As you know from my last post, I spent last weekend in Jinja with Rose.  I met Rose through email before I came to Uganda.  She is the President of the United Methodist Women in Uganda and my primary contact.  She works as a supervisor in building construction, is earning her masters in building development, has two beautiful daughters named Rita (8) and Patience (6), is a pastor’s wife, and spends the majority of her “free” time working on women’s development projects.  Rose and a few other UM women are currently training a group of 30 women to create their own chicken farms as well as grow and sell mushrooms.  Rita and Patience are in boarding school because many middle class families do not have the ability to raise enough money for their children to go to good schools while being able to transport them to and from school.  I met the girls last week at a “visitation” day.  Having a musungu visitor on that day was quite the event.  I gave them one of my “Fancy Nancy” books from the states and read it to them – by the end of the book I had over 15 children straining to see the pages.  I explained, “Fancy Nancy likes to speak French like the people in Rwanda!”  It was hilarious reading Fancy Nancy through the eyes of Rita and Patience.  They looked at the pictures and asked, “Is it Christmas?!”  “No,” I explained, “She just likes everything to be fancy all the time.”

Moses, Rose’s husband, is a recent Masters of Divinity graduate from Africa University, a United Methodist graduate institution to train church leaders in Africa.  Africa University’s state’s offices are in the same building as GBHEM, so I have heard a lot about AU and it was great to meet an alum.  I talked with him a lot about the theological teachings and understandings of the African church and UMC.  His MDiv project was about the way a specific United Methodist Church in Africa address and cares for people who are HIV/AIDS positive.  We had some very interesting conversations!  He invited me to preach at his church on Sunday and we were able to talk a lot about the congregation and the message, so I felt very comfortable.

On Monday morning before I journeyed back to Mokono, Rose and I went to the fabric store to buy fabric, buttons, and sash to make me a traditional dress of Ugandan women called Gomez.  I am invited to a traditional wedding initiation this Saturday!

Tuesday, Wednesday, and Thursday were filled with appointments with women’s groups in Kampala area.  I was informed last week that it would no longer be best for George to drive me in the intern’s car, so I found other means of transportation.  I learned how to use public transport with Rose in Jinja.  It is cheap, hot, dusty, time consuming, and fascinating!  Public transport consists of old VW-looking vans that are hand-me-downs from Japan and called “taxis.”  The joke in Uganda is, “How many people can you fit in a public taxi?” — “One more!”  There are 4 rows of 3 seats usually filled with four people and two people ride in the front seat.  There is a driver and a man who rides in the first set of 3 seats and collects the money.  He hangs out the window and tries to gather more people in his taxi.  To hail a taxi you basically stand or walk along the side of the road until one picks you up.  There is one road that goes to Kampala, so you basically get in and then you tell them when you want to stop by saying, “Stage.”  You have to watch your bag because sometimes professional pick-pockets ride the taxis.  I only ride taxis by myself during the day, when it is safe.  At night I have an escort and on Thursday evening Jackie and Tony invited me to stay in their guest room in Kampala!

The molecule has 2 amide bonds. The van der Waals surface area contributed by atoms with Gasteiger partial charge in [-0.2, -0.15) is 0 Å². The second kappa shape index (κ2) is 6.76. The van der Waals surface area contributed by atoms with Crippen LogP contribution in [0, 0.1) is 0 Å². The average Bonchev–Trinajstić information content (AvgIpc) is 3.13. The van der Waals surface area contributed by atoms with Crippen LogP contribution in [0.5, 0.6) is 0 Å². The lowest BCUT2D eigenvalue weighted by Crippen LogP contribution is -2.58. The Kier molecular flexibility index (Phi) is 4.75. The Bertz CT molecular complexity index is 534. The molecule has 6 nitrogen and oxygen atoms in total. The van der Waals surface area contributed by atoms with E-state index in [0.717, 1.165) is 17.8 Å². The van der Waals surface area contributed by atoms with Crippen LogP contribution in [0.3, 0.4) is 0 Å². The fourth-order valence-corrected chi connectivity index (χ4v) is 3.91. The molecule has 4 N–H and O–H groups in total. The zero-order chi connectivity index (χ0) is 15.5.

Each day was a special arrangement where I meet someone in Kampala.  Thursday we met at the post office then someone escorts me to the taxi park where we got on another taxi to the church.  If I ever have a question there are plenty of people who I can ask and will help me – praise God!  However, I have yet to go to the taxi park by myself – who knows where I would end up! They have a new one and an old one and are both as large as two city blocks… it is even more confusing than it looks!